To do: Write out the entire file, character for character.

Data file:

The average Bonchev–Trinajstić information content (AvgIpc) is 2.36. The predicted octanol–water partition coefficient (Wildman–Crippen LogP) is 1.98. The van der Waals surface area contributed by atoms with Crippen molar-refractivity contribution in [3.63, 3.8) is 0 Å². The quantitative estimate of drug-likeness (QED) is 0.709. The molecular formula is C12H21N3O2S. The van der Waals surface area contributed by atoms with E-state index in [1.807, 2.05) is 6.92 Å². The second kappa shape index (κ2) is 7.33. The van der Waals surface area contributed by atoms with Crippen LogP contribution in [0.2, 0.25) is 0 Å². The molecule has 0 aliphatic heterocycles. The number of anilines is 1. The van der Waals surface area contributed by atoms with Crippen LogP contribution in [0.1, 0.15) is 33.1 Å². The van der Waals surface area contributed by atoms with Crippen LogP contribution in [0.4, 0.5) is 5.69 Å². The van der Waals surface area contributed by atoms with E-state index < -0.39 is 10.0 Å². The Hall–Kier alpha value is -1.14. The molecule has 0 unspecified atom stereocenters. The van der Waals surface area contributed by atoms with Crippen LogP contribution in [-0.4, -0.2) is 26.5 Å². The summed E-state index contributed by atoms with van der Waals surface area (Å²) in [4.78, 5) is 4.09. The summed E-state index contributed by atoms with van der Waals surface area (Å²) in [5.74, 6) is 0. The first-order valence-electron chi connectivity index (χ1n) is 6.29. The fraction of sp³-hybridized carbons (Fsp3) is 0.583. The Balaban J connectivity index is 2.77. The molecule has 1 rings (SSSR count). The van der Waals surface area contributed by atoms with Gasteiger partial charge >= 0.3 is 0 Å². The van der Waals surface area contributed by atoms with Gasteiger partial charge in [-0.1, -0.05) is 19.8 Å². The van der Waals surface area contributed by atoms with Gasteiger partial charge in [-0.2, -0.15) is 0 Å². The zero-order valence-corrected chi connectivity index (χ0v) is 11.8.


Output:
The average Bonchev–Trinajstić information content (AvgIpc) is 2.36. The predicted octanol–water partition coefficient (Wildman–Crippen LogP) is 1.98. The van der Waals surface area contributed by atoms with Crippen molar-refractivity contribution in [3.63, 3.8) is 0 Å². The quantitative estimate of drug-likeness (QED) is 0.709. The molecular formula is C12H21N3O2S. The van der Waals surface area contributed by atoms with E-state index in [1.807, 2.05) is 6.92 Å². The second kappa shape index (κ2) is 7.33. The van der Waals surface area contributed by atoms with Crippen LogP contribution in [0.2, 0.25) is 0 Å². The molecule has 0 aliphatic heterocycles. The number of anilines is 1. The van der Waals surface area contributed by atoms with Crippen LogP contribution in [0.1, 0.15) is 33.1 Å². The van der Waals surface area contributed by atoms with Crippen LogP contribution in [0.4, 0.5) is 5.69 Å². The van der Waals surface area contributed by atoms with E-state index < -0.39 is 10.0 Å². The Hall–Kier alpha value is -1.14. The molecule has 0 unspecified atom stereocenters. The van der Waals surface area contributed by atoms with Crippen LogP contribution in [-0.4, -0.2) is 26.5 Å². The summed E-state index contributed by atoms with van der Waals surface area (Å²) in [4.78, 5) is 4.09. The summed E-state index contributed by atoms with van der Waals surface area (Å²) in [5.74, 6) is 0. The first-order valence-electron chi connectivity index (χ1n) is 6.29. The fraction of sp³-hybridized carbons (Fsp3) is 0.583. The Balaban J connectivity index is 2.77. The molecule has 1 rings (SSSR count). The van der Waals surface area contributed by atoms with Gasteiger partial charge >= 0.3 is 0 Å². The van der Waals surface area contributed by atoms with Gasteiger partial charge in [-0.1, -0.05) is 19.8 Å². The van der Waals surface area contributed by atoms with Gasteiger partial charge in [-0.2, -0.15) is 0 Å². The zero-order valence-corrected chi connectivity index (χ0v) is 11.8.